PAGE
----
So I didn't mean to talk to you like some kind of idiot. People just don't know these things. People have been taken advantage of through marketing BS, hype & falsifications.

I'm actually the Queen of England
Mx. Remy Ann David

RemyRAD Sat, 01/07/2012 - 19:28

I would say to first look at the schematic. Schematics, like English are read from top left to bottom right. You will usually also find the power supply schematic semi-separated from the rest of the active audio part of the schematic. If that preamp indicates it has a full 12 V DC filament voltage than you should see the tube glowing when the unit is on. Make sure it's not a couple of LEDs sitting behind the tube. Then look to see if the power supply is generating 250 V DC? If it is, that tube is actually amplifying something. But of those voltages are not indicated it is known as a " starved plate " tube circuit. That may simply mean they are only feeding 25-50 V to the plate of the tube. And that will provide no amplification but plenty of heavy second harmonic saturated distortion. If that is what you have, swapping the tube out will not provide you with any further enhancement since it's not exactly working.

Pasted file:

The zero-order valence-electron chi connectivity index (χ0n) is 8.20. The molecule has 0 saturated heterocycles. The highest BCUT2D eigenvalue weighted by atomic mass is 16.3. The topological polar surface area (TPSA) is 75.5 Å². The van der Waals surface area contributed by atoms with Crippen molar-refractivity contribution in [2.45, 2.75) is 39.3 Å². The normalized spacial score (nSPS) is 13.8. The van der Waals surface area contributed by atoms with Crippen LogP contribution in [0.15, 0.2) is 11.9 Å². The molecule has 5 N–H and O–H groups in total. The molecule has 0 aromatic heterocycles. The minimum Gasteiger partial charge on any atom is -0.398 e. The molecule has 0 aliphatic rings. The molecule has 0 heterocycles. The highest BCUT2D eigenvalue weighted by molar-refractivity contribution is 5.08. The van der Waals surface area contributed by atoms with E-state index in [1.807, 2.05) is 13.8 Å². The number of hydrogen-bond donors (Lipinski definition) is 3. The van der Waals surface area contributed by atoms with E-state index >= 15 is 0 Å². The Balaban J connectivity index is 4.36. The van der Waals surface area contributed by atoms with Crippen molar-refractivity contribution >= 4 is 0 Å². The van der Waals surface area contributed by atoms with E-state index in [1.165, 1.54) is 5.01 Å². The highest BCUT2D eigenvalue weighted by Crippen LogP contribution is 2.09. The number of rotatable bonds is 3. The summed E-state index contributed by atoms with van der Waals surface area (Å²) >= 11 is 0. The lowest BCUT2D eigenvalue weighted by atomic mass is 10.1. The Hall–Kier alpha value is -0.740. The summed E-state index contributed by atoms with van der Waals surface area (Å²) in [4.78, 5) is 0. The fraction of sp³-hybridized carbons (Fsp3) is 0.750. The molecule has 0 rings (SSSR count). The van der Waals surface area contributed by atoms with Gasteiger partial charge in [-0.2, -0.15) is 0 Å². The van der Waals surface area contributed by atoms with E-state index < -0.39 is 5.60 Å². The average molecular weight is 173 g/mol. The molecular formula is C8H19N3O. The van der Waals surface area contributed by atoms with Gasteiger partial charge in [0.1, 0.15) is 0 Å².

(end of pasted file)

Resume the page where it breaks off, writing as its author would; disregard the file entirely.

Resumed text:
Conversely, you could pull out a couple of your 12AX/AT/AU 7 from a guitar amplifier and try those out in your 107. If you don't have a guitar amplifier, go to your local music store and purchase a couple of tubes. They're not extremely expensive. Swap it out and see what you think. I think you will hear no difference.

I don't bother with tubes much anymore. That's because they are too inconsistent and are not generally the quality level of a few-year-old Telefunken. Purchasing brand-new tubes is sort of like trying to find a brand-new Scully or Ampex analog recorder. And your chances of that are generally less than 1%